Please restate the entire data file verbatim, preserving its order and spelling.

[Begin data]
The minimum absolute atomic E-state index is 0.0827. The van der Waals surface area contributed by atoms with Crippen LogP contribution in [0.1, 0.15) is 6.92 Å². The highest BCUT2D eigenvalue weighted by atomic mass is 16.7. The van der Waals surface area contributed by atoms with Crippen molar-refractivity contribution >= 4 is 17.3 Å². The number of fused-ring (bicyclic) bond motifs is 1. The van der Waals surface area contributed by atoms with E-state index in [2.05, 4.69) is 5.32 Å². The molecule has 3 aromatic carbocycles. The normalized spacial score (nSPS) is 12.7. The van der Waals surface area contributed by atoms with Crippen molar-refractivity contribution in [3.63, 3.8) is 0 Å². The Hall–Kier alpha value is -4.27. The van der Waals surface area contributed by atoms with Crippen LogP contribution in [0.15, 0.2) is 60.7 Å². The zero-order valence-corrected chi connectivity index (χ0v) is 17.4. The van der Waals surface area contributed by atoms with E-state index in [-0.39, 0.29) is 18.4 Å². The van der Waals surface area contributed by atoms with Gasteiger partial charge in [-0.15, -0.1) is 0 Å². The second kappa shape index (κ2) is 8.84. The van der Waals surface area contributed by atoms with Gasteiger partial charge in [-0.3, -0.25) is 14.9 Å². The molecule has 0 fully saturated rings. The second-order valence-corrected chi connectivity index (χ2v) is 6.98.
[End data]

The minimum absolute atomic E-state index is 0.0827. The van der Waals surface area contributed by atoms with Crippen LogP contribution in [0.1, 0.15) is 6.92 Å². The highest BCUT2D eigenvalue weighted by atomic mass is 16.7. The van der Waals surface area contributed by atoms with Crippen molar-refractivity contribution >= 4 is 17.3 Å². The number of fused-ring (bicyclic) bond motifs is 1. The van der Waals surface area contributed by atoms with E-state index in [2.05, 4.69) is 5.32 Å². The molecule has 3 aromatic carbocycles. The normalized spacial score (nSPS) is 12.7. The van der Waals surface area contributed by atoms with Crippen molar-refractivity contribution in [3.63, 3.8) is 0 Å². The Hall–Kier alpha value is -4.27. The van der Waals surface area contributed by atoms with Crippen LogP contribution in [0.15, 0.2) is 60.7 Å². The zero-order valence-corrected chi connectivity index (χ0v) is 17.4. The van der Waals surface area contributed by atoms with E-state index in [-0.39, 0.29) is 18.4 Å². The van der Waals surface area contributed by atoms with Gasteiger partial charge in [-0.15, -0.1) is 0 Å². The second kappa shape index (κ2) is 8.84. The van der Waals surface area contributed by atoms with Gasteiger partial charge in [-0.3, -0.25) is 14.9 Å². The molecule has 0 fully saturated rings. The second-order valence-corrected chi connectivity index (χ2v) is 6.98.